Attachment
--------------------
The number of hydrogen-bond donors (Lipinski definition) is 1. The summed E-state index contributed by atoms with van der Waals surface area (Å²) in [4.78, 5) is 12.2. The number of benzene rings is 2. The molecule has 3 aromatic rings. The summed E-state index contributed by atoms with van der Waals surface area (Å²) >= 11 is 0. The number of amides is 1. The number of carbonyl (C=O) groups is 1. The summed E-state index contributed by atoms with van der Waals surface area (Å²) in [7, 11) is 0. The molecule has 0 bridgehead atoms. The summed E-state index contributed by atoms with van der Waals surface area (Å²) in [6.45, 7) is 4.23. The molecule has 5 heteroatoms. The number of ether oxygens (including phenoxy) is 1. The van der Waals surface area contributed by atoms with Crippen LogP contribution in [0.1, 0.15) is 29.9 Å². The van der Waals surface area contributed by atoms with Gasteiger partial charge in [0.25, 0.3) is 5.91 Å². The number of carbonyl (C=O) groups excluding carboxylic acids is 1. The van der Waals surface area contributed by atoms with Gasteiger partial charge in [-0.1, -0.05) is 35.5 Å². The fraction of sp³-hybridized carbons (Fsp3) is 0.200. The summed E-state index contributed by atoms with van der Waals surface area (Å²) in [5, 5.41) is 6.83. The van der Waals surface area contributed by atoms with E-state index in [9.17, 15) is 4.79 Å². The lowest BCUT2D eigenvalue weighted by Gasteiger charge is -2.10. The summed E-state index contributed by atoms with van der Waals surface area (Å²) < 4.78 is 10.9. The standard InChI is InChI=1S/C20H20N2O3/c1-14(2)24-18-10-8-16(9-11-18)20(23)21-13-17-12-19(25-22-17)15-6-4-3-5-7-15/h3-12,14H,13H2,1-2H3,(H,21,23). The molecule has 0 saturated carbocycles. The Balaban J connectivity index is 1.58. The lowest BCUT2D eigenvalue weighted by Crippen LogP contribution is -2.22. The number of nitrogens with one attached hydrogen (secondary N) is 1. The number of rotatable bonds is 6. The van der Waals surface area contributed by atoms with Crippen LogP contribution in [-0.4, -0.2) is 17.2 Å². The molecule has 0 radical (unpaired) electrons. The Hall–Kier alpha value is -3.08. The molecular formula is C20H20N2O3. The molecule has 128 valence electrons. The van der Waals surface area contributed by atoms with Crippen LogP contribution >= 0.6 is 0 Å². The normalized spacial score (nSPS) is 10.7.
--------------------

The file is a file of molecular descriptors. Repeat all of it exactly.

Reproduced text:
The number of hydrogen-bond donors (Lipinski definition) is 1. The summed E-state index contributed by atoms with van der Waals surface area (Å²) in [4.78, 5) is 12.2. The number of benzene rings is 2. The molecule has 3 aromatic rings. The summed E-state index contributed by atoms with van der Waals surface area (Å²) >= 11 is 0. The number of amides is 1. The number of carbonyl (C=O) groups is 1. The summed E-state index contributed by atoms with van der Waals surface area (Å²) in [7, 11) is 0. The molecule has 0 bridgehead atoms. The summed E-state index contributed by atoms with van der Waals surface area (Å²) in [6.45, 7) is 4.23. The molecule has 5 heteroatoms. The number of ether oxygens (including phenoxy) is 1. The van der Waals surface area contributed by atoms with Crippen LogP contribution in [0.1, 0.15) is 29.9 Å². The van der Waals surface area contributed by atoms with Gasteiger partial charge in [0.25, 0.3) is 5.91 Å². The number of carbonyl (C=O) groups excluding carboxylic acids is 1. The van der Waals surface area contributed by atoms with Gasteiger partial charge in [-0.1, -0.05) is 35.5 Å². The fraction of sp³-hybridized carbons (Fsp3) is 0.200. The summed E-state index contributed by atoms with van der Waals surface area (Å²) in [5, 5.41) is 6.83. The van der Waals surface area contributed by atoms with E-state index in [9.17, 15) is 4.79 Å². The lowest BCUT2D eigenvalue weighted by Gasteiger charge is -2.10. The summed E-state index contributed by atoms with van der Waals surface area (Å²) < 4.78 is 10.9. The standard InChI is InChI=1S/C20H20N2O3/c1-14(2)24-18-10-8-16(9-11-18)20(23)21-13-17-12-19(25-22-17)15-6-4-3-5-7-15/h3-12,14H,13H2,1-2H3,(H,21,23). The molecule has 0 saturated carbocycles. The Balaban J connectivity index is 1.58. The lowest BCUT2D eigenvalue weighted by Crippen LogP contribution is -2.22. The number of nitrogens with one attached hydrogen (secondary N) is 1. The number of rotatable bonds is 6. The van der Waals surface area contributed by atoms with Crippen LogP contribution in [-0.4, -0.2) is 17.2 Å². The molecule has 0 radical (unpaired) electrons. The Hall–Kier alpha value is -3.08. The molecular formula is C20H20N2O3. The molecule has 128 valence electrons. The van der Waals surface area contributed by atoms with Crippen LogP contribution >= 0.6 is 0 Å². The normalized spacial score (nSPS) is 10.7.